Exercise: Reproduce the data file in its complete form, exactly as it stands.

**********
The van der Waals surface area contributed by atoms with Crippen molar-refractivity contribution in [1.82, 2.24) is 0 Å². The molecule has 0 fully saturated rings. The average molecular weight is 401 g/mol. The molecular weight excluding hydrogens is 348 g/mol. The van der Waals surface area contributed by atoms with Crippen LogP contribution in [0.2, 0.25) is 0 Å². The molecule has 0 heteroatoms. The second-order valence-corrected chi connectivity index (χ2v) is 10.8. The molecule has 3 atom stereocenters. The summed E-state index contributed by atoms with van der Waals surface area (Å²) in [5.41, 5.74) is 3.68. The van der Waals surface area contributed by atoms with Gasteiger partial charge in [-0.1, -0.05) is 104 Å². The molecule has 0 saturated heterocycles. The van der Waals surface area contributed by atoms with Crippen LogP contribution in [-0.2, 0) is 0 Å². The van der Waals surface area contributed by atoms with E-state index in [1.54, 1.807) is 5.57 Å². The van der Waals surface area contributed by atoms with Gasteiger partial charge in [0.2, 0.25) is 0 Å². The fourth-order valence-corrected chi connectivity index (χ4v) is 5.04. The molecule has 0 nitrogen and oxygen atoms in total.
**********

The van der Waals surface area contributed by atoms with Crippen molar-refractivity contribution in [1.82, 2.24) is 0 Å². The molecule has 0 fully saturated rings. The average molecular weight is 401 g/mol. The molecular weight excluding hydrogens is 348 g/mol. The van der Waals surface area contributed by atoms with Crippen LogP contribution in [0.2, 0.25) is 0 Å². The molecule has 0 heteroatoms. The second-order valence-corrected chi connectivity index (χ2v) is 10.8. The molecule has 3 atom stereocenters. The summed E-state index contributed by atoms with van der Waals surface area (Å²) in [5.41, 5.74) is 3.68. The van der Waals surface area contributed by atoms with Gasteiger partial charge in [-0.1, -0.05) is 104 Å². The molecule has 0 saturated heterocycles. The van der Waals surface area contributed by atoms with Crippen LogP contribution in [-0.2, 0) is 0 Å². The van der Waals surface area contributed by atoms with E-state index in [1.54, 1.807) is 5.57 Å². The van der Waals surface area contributed by atoms with Gasteiger partial charge in [0.2, 0.25) is 0 Å². The fourth-order valence-corrected chi connectivity index (χ4v) is 5.04. The molecule has 0 nitrogen and oxygen atoms in total.